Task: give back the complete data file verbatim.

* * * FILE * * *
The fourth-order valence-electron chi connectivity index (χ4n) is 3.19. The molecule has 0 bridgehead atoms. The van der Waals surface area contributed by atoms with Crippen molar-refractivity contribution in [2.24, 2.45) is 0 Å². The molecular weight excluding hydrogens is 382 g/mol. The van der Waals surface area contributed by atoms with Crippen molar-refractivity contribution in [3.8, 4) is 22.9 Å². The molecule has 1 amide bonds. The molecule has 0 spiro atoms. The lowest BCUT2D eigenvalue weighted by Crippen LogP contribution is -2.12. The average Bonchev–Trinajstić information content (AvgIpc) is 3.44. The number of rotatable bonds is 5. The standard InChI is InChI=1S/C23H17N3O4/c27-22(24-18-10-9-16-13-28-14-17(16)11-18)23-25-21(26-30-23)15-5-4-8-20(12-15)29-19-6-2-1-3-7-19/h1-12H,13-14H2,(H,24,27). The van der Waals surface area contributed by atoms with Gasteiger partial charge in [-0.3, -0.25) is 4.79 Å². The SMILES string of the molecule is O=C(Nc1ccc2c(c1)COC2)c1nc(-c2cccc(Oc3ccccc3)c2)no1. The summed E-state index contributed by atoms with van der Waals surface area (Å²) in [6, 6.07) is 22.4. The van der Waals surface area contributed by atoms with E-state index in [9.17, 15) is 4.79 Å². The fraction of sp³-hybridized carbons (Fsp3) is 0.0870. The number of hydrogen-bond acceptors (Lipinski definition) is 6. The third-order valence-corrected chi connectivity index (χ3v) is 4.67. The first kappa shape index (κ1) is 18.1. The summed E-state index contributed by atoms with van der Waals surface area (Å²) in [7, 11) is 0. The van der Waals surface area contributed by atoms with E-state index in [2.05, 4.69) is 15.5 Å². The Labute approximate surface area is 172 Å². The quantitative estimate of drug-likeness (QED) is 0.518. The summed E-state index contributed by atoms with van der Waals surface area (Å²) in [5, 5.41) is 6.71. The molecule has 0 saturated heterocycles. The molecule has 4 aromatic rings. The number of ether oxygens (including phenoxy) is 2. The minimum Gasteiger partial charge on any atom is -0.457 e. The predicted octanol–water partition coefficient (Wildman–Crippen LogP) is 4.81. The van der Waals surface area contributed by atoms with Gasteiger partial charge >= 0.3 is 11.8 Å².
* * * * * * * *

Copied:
The fourth-order valence-electron chi connectivity index (χ4n) is 3.19. The molecule has 0 bridgehead atoms. The van der Waals surface area contributed by atoms with Crippen molar-refractivity contribution in [2.24, 2.45) is 0 Å². The molecular weight excluding hydrogens is 382 g/mol. The van der Waals surface area contributed by atoms with Crippen molar-refractivity contribution in [3.8, 4) is 22.9 Å². The molecule has 1 amide bonds. The molecule has 0 spiro atoms. The lowest BCUT2D eigenvalue weighted by Crippen LogP contribution is -2.12. The average Bonchev–Trinajstić information content (AvgIpc) is 3.44. The number of rotatable bonds is 5. The standard InChI is InChI=1S/C23H17N3O4/c27-22(24-18-10-9-16-13-28-14-17(16)11-18)23-25-21(26-30-23)15-5-4-8-20(12-15)29-19-6-2-1-3-7-19/h1-12H,13-14H2,(H,24,27). The van der Waals surface area contributed by atoms with Gasteiger partial charge in [-0.3, -0.25) is 4.79 Å². The SMILES string of the molecule is O=C(Nc1ccc2c(c1)COC2)c1nc(-c2cccc(Oc3ccccc3)c2)no1. The summed E-state index contributed by atoms with van der Waals surface area (Å²) in [6, 6.07) is 22.4. The van der Waals surface area contributed by atoms with E-state index in [9.17, 15) is 4.79 Å². The fraction of sp³-hybridized carbons (Fsp3) is 0.0870. The number of hydrogen-bond acceptors (Lipinski definition) is 6. The third-order valence-corrected chi connectivity index (χ3v) is 4.67. The first kappa shape index (κ1) is 18.1. The summed E-state index contributed by atoms with van der Waals surface area (Å²) in [7, 11) is 0. The van der Waals surface area contributed by atoms with E-state index in [2.05, 4.69) is 15.5 Å². The Labute approximate surface area is 172 Å². The quantitative estimate of drug-likeness (QED) is 0.518. The summed E-state index contributed by atoms with van der Waals surface area (Å²) in [5, 5.41) is 6.71. The molecule has 0 saturated heterocycles. The molecule has 4 aromatic rings. The number of ether oxygens (including phenoxy) is 2. The minimum Gasteiger partial charge on any atom is -0.457 e. The predicted octanol–water partition coefficient (Wildman–Crippen LogP) is 4.81. The van der Waals surface area contributed by atoms with Gasteiger partial charge >= 0.3 is 11.8 Å².